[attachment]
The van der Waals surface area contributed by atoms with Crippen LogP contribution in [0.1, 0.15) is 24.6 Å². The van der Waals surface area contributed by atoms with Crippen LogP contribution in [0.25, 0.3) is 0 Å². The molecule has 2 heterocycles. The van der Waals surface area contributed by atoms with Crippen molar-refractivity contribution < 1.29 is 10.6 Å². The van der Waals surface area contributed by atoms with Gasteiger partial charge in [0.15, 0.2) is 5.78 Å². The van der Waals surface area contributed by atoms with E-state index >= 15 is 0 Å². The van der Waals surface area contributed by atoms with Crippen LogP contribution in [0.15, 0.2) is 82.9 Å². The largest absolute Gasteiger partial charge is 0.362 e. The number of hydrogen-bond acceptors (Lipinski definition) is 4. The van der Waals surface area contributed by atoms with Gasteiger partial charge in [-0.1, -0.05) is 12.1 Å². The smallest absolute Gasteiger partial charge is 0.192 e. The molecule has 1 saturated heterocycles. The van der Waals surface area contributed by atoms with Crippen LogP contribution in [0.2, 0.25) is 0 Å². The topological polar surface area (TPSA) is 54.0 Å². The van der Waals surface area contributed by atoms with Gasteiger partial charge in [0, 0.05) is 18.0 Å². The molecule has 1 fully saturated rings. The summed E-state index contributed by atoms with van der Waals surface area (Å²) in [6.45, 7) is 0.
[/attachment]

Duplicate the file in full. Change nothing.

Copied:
The van der Waals surface area contributed by atoms with Crippen LogP contribution in [0.1, 0.15) is 24.6 Å². The van der Waals surface area contributed by atoms with Crippen LogP contribution in [0.25, 0.3) is 0 Å². The molecule has 2 heterocycles. The van der Waals surface area contributed by atoms with Crippen molar-refractivity contribution < 1.29 is 10.6 Å². The van der Waals surface area contributed by atoms with Gasteiger partial charge in [0.15, 0.2) is 5.78 Å². The van der Waals surface area contributed by atoms with E-state index >= 15 is 0 Å². The van der Waals surface area contributed by atoms with Crippen LogP contribution in [0.15, 0.2) is 82.9 Å². The largest absolute Gasteiger partial charge is 0.362 e. The number of hydrogen-bond acceptors (Lipinski definition) is 4. The van der Waals surface area contributed by atoms with Gasteiger partial charge in [-0.1, -0.05) is 12.1 Å². The smallest absolute Gasteiger partial charge is 0.192 e. The molecule has 1 saturated heterocycles. The van der Waals surface area contributed by atoms with Crippen LogP contribution in [0.2, 0.25) is 0 Å². The topological polar surface area (TPSA) is 54.0 Å². The van der Waals surface area contributed by atoms with Gasteiger partial charge in [0, 0.05) is 18.0 Å². The molecule has 1 fully saturated rings. The summed E-state index contributed by atoms with van der Waals surface area (Å²) in [6.45, 7) is 0.